Who monitors sex offenders?

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HOW many more lives must be lost through the inadequate control of known – and highly dangerous – sex offenders before the Government acts?

This question has even more urgency after a catalogue of failings that led to the murder of 14-year-old Zuzanna Zommer were revealed as it was confirmed that 700 registered sex offenders have been untraceable for more than 12 months.

As pilot schemes for Claire’s Law are introduced to enable individuals to ask the police about their partner’s history of violence or sexual offence at the behest of Leeds campaigner Michael Brown whose daughter was a victim of domestic abuse, it is clear that existing safeguards are only as effective as the staff enforcing them.

This is born out by Zuzaana’s murder in 2007. She and her family, migrants from Poland, had been befriended by near neighbour Michael Clark who had refused – ironically on the grounds of safety – to return to his home town of Scunthorpe after being released from custody.

Yet a damning Serious Case Review confirms that Clark – who was sentenced to 22 years in prison between the ages of 20 and 40 – was not the subject of a Risk Management Plan because of inadequate communication procedures between the West Yorkshire and Humberside forces, despite the latter having promised to learn lessons following its involvement in the Soham tragedy nearly a decade ago.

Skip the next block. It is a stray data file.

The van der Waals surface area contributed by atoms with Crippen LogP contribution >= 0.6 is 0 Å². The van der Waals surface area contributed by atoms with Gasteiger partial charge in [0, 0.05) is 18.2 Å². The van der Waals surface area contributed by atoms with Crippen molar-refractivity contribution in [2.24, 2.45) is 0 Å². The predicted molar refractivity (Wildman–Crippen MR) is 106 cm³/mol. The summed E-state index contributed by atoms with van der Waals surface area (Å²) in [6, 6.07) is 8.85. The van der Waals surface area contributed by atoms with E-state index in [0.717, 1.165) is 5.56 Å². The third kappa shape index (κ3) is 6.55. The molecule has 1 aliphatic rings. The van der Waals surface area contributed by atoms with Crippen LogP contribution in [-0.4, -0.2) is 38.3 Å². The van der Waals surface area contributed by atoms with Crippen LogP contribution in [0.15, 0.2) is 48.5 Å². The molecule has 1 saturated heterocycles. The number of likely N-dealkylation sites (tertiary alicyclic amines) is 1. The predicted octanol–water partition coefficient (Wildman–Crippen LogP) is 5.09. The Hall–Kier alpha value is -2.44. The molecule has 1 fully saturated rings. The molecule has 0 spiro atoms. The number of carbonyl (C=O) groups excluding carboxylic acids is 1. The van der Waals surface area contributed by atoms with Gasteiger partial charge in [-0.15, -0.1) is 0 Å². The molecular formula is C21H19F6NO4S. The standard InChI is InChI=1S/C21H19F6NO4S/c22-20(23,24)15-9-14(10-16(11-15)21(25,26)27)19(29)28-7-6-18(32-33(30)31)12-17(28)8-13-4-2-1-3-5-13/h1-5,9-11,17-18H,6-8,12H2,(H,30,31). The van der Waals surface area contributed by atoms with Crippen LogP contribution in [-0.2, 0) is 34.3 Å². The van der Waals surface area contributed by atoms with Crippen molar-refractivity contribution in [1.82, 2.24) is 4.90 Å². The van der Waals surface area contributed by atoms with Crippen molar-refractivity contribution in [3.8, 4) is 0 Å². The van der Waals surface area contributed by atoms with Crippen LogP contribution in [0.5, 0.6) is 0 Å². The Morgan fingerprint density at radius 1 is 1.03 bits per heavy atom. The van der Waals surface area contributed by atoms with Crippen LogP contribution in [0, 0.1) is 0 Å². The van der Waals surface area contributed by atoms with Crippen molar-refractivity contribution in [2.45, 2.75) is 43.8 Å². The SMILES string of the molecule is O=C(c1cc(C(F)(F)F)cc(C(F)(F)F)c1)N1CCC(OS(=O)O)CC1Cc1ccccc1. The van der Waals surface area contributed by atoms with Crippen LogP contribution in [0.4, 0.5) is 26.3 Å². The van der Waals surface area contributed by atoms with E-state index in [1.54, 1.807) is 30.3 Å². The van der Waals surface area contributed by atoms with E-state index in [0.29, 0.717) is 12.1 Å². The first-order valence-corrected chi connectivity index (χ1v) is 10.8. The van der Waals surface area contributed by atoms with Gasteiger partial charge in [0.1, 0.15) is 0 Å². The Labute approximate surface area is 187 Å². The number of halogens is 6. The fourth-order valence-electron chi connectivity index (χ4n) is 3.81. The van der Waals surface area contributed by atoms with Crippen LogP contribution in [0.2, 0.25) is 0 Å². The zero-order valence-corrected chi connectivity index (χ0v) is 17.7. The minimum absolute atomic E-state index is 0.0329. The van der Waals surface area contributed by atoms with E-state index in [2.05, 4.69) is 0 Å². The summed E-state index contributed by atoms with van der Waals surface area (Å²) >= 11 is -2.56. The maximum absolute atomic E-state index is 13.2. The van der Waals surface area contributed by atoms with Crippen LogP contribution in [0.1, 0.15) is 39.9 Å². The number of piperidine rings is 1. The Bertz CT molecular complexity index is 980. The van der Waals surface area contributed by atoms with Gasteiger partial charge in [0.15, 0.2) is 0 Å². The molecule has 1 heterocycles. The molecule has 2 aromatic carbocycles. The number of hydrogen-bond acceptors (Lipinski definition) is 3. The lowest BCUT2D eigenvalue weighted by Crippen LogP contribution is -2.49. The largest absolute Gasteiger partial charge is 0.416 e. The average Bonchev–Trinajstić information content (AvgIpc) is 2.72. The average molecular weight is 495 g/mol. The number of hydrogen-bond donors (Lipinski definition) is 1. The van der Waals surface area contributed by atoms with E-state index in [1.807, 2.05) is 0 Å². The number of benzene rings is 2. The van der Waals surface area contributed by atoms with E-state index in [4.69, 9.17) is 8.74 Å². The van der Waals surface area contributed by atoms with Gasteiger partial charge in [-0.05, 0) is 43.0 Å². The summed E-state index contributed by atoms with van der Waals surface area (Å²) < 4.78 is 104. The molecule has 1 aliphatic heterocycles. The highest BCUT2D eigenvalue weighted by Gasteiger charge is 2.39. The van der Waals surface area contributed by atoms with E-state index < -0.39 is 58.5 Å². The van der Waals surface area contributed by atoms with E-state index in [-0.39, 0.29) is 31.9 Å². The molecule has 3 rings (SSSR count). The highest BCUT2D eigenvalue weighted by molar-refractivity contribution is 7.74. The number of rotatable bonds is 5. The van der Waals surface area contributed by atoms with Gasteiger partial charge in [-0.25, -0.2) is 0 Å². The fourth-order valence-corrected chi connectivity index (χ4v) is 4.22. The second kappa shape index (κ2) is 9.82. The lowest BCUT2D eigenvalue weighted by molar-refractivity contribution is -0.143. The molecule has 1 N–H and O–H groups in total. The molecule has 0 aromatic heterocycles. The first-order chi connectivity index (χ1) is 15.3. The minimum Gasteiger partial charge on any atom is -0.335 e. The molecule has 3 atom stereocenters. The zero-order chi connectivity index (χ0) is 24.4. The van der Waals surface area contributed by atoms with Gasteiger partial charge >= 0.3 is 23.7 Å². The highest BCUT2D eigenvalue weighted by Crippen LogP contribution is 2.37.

This is an inexcusable failure given that Clark had been placed on the Sex Offender register in 2004, had breached licence conditions on various releases from custody and had, according to today’s report, “a long history of offending, with his offences being primarily violent and sexual towards women”.

The reason given in the report for Zuzanna’s murder – “ineffective communication” – offers no consolation to the teenager’s family. If those tasked with ensuring effective systems of communication between public agencies cannot do so, they should not hold such positions of responsibility.

Today’s report implores Home Secretary Theresa May to review the robustness of existing checks. She must do so without further delay, while also promising that no sex offender is ever released from custody without proper monitoring arrangements being in place – and signed off by every relevant agency.